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Country buys $700 billion alarm clock

POSTED: December 13, 2008 5:00 a.m.
It was not Webvan or Pets.com this time. It was Lehman Brothers, Merrill Lynch, AIG and Wachovia. Gone or sold for pennies on the dollar. It was $700 billion — taxpayer dollars — rushed through Congress to avert the “greatest crisis of our time.” What actually happened, and what can we learn from it?
As pundits increasingly confirm, privatizing profits and socializing losses is no recipe for financial stability. Congress failed to balance the noble goals of encouraging homeownership and affordable housing with the compelling need for financial stability.
As economist Russell Roberts explained in The Wall Street Journal, the problem is that “Congress designed Fannie Mae and Freddie Mac to serve both their investors and the political class. Demanding that Fannie and Freddie do more to increase home ownership among poor people allowed Congress and the White House to subsidize low-income housing outside of the budget at least in the short run. It was a political free lunch.”
Adding fuel to the fire, Fannie and Freddie magnified their profits (and losses) by leveraging their balance sheet, taking on far more debt than any regulated commercial bank or insurance company.
Las Vegas would have loved the odds on Fannie and Freddie. Bet big on risky loans. If it works, you make big profits. If you lose, taxpayers are stuck with the bill. It was the classic “heads I win, tails you lose” trick.
Investment banks were just as guilty. Also highly leveraged, sometimes as much as 30:1, they created new, complex financial products based on the underlying value of mortgage-backed securities. The key difference is the investment banks were supposedly savvy investors gambling with private money. They made millions while it lasted. They do not deserve sympathy — or rescue — now that their investments have turned sour.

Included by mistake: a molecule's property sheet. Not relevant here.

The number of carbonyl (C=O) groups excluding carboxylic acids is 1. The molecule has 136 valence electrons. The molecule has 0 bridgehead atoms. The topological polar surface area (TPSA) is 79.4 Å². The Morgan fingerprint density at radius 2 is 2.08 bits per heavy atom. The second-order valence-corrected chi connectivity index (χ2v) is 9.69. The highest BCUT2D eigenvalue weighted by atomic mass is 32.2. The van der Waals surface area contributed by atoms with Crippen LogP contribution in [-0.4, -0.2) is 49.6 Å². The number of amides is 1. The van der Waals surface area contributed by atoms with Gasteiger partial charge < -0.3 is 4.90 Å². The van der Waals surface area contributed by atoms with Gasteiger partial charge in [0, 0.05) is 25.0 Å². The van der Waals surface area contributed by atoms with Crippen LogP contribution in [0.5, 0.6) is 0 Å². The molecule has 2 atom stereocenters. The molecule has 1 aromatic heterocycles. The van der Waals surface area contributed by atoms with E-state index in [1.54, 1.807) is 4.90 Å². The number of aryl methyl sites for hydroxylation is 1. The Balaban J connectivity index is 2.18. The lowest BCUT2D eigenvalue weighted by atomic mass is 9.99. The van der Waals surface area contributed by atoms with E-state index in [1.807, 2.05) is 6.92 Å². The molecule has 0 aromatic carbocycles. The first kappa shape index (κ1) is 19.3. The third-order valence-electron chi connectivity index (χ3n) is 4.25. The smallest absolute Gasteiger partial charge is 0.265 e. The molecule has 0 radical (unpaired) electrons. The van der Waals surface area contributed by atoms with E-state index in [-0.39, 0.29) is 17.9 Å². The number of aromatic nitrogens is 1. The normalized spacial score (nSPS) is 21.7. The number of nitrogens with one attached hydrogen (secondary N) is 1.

Lesson learned: Excessive debt leaves no margin of error for borrowers or investors. Homeowners who maxed out their credit were unable to make their mortgage payments. Highly leveraged investors faced a liquidity crisis. “Mark to market” accounting rules exacerbated the crisis, creating a domino effect throughout the financial system. In the end, there was no free lunch.
The good news is that much of this crisis is short term. It will be painful, but as liquidity returns to the market, housing prices and stock prices will eventually recover. The bad news is that we have a much more fundamental, long-term problem. In essence, the federal government now has another mortgage crisis on its hands — it has mortgaged our future.
Former Comptroller General of the United States David Walker and others have sounded the warning bells for years. “The federal government — like too many Americans — has become addicted to debt,” Walker says. Our elected officials continue to make big promises even though they know that at some point in the near future, programs such as Social Security and Medicare will begin running massive deficits. Yet, just as with Fannie Mae and Freddie Mac, few leaders have had the courage to call for fiscal restraint and systematic reform. “The current federal fiscal policy has created a disconnect between today’s citizens and future taxpayers,” Walker said. “Baby boomers and current retirees benefit from today’s government spending and tax policies, while our children, grandchildren and generations to come will be expected to pay the bill for today’s excess consumption.”
The enormity of that “excess” is sobering. The future liabilities of the federal government today total $52.7 trillion, according to the U.S. Government Accountability Office (GAO). That’s a whopping $455,000 per household.
Any solution must include substantial cuts in spending and/or increased taxes, but the size of our deficit limits our options. Consider that from 1962-2008, federal revenues have averaged 18.2 percent of Gross Domestic Product. And if we do nothing, federal spending is projected to increase to nearly 40 percent of GDP during the next 30 years.

McCutchen is executive vice president of the Georgia Public Policy Foundation, an independent think tank that proposes market-oriented approaches to public policy to improve the lives of Georgians.
 

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